The liturgy of the Church in medieval Europe was built around two core elements: the Mass and the Divine Office. The Mass was a once-daily celebration of the sacrament of Holy Communion. The Divine Office was a sequence of eight services that made up the devotional prayers of the canonical hours (Vigils, Lauds, Prime, Terce, Sext, None, Vespers, and Compline). Each day members of the clergy were supposed to attend or celebrate Mass and recite the entire Divine Office, though surely some priests found the process onerous and focused on the major services: Matins (a combination of Vigils and Lauds), the Mass, and Vespers. Laypeople were encouraged to attend Mass at least every Sunday (as well as on special feast days), but did not say the Divine Office (though lay devotional books based on the canonical hours did emerge in the 12th century).
The Christian liturgy was elaborately structured and changed from day to day, week to week, and season to season throughout the liturgical year. Furthermore, there were numerous regional variations. As a result, priests and clerics relied on service books to guide them through their local liturgy.
In the early Middle Ages, a “solemn” or “high” Mass was typically celebrated by a priest accompanied by a group of assisting ministers and a choir. They used four separate books: a sacramentary (the prayers), an epistolary (the Epistle readings), an evangelary (the Gospel readings), and a gradual (the sung elements). As demand increased for “private” or “low” Masses celebrated by a priest alone (primarily for the commemoration of the dead), the four books were combined into a single, more manageable volume. The “missal,” as this was called, almost completely replaced the separate service books by the early 13th century.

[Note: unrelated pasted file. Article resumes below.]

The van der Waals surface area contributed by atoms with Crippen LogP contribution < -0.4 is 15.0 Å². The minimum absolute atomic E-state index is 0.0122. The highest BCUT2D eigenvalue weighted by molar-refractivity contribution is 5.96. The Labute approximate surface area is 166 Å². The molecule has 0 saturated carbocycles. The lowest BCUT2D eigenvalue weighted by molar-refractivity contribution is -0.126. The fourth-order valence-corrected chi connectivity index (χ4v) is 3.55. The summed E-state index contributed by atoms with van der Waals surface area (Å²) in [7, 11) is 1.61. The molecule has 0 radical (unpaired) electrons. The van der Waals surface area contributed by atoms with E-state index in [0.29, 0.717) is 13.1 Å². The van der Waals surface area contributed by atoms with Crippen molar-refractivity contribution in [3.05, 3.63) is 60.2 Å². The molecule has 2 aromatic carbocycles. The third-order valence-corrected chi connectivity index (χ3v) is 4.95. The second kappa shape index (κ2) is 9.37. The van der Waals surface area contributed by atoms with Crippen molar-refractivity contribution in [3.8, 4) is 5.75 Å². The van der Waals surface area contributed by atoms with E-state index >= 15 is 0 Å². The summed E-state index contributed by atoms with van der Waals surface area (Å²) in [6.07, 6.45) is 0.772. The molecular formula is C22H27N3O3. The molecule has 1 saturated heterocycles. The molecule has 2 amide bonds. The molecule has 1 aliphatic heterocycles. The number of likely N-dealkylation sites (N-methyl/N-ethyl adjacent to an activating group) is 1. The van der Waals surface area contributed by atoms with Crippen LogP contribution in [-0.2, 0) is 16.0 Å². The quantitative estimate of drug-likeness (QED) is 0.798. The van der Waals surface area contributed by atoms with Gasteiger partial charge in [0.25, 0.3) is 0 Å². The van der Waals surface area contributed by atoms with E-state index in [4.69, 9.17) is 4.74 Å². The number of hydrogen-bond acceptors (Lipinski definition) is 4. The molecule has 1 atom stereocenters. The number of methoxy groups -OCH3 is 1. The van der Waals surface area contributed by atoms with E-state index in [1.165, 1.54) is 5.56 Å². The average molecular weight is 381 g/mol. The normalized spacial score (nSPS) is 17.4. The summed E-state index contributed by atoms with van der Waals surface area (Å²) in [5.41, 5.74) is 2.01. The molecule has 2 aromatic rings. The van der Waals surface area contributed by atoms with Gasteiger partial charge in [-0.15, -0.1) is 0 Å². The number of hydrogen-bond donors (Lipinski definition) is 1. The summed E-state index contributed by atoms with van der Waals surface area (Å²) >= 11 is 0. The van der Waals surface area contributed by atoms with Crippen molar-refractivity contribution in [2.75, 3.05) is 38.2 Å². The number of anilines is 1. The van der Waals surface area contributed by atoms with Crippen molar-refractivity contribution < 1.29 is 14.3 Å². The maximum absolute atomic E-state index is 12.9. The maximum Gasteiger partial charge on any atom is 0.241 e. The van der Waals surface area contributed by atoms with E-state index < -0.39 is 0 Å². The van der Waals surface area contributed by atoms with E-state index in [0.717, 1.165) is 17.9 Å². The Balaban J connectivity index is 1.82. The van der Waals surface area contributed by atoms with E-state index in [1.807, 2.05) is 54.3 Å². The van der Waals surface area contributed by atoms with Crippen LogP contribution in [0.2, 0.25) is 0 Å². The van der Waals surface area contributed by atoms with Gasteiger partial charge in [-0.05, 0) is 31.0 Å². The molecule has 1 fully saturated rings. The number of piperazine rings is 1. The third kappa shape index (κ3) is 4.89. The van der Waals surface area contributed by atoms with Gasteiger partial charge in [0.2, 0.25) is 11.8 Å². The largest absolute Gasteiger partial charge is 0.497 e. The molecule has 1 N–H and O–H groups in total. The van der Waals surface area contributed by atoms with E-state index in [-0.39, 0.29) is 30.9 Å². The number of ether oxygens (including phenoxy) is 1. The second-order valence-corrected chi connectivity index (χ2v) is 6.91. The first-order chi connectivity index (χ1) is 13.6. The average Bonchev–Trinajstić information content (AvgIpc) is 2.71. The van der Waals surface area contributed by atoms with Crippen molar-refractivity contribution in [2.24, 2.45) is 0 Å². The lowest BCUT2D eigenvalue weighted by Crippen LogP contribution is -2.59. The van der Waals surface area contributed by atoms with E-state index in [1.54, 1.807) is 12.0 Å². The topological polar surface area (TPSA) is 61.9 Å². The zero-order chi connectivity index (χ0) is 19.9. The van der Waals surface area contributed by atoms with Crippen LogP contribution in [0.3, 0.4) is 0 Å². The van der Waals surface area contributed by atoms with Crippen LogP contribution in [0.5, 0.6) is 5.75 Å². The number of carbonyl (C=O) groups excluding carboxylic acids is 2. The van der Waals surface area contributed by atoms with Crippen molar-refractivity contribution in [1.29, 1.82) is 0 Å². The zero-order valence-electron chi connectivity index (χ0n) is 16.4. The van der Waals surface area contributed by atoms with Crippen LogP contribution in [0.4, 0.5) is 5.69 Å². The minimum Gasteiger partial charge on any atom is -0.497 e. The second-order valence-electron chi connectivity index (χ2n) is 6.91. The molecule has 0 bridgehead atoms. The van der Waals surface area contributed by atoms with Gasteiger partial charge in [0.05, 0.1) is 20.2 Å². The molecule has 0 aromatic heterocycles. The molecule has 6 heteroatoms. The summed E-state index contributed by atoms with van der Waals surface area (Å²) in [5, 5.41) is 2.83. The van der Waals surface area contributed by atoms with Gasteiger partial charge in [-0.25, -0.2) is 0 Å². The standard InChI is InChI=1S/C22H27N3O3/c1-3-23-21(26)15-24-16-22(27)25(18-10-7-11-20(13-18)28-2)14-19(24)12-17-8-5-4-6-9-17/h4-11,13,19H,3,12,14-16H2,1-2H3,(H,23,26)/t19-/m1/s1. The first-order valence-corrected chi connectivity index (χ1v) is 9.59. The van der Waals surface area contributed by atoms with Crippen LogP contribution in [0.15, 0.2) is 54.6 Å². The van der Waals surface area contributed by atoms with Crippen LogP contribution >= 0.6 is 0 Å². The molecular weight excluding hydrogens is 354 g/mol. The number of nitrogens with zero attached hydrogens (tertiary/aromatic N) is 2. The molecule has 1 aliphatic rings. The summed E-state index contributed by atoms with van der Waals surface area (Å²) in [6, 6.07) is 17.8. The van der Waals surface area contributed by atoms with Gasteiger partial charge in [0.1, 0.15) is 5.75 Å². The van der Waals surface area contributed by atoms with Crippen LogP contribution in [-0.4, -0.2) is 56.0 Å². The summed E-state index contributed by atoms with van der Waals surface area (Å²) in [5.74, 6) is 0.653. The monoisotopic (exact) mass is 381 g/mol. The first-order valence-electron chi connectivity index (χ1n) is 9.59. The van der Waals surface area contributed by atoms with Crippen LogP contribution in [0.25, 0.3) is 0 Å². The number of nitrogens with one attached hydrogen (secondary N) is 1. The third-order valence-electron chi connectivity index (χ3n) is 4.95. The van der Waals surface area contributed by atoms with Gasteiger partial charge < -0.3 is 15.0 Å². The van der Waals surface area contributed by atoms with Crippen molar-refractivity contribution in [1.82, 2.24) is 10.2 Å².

The story was similar for the Divine Office. Prior to the 11th century, several books were needed for its celebration, including an antiphonal (the musical elements), collectar (the prayers), lectionary (the scripture readings), martyrology (readings on the lives of the saints), and psalter (the Psalms). Eventually these were combined into a single volume, called a “breviary.” The popularity of breviaries grew rapidly in the early 13th century as the itinerant lifestyle of Franciscan and Dominican friars demanded a more portable service book.
It is possible that this consolidation rendered some sacramentaries, antiphonals, and other older service books obsolete, allowing their expensive parchment pages to become a source of durable bookbinding materials.
– Notes by Benjamin Yousey-Hindes, Stanford University
Fragment of a Breviary, c. 1225-1325, found in Regis pie memorie Edwardi Tertii a quadragesimo ad quinquagesimum. London: Richard Tottell, 1565. Larger versions of this and other images are available from the Medieval binding fragments gallery of the Rare Book Collection’s Flickr site. If you can provide additional information about the manuscript fragment displayed here, you are invited to send an email to .[at]yale.edu>
“Reused, Rebound, Recovered: Medieval Manuscript Fragments in Law Book Bindings” is curated by Benjamin Yousey-Hindes and Mike Widener, and is on display through May 2010 in the Rare Book Exhibition Gallery, Level L2, Lillian Goldman Law Library, Yale Law School.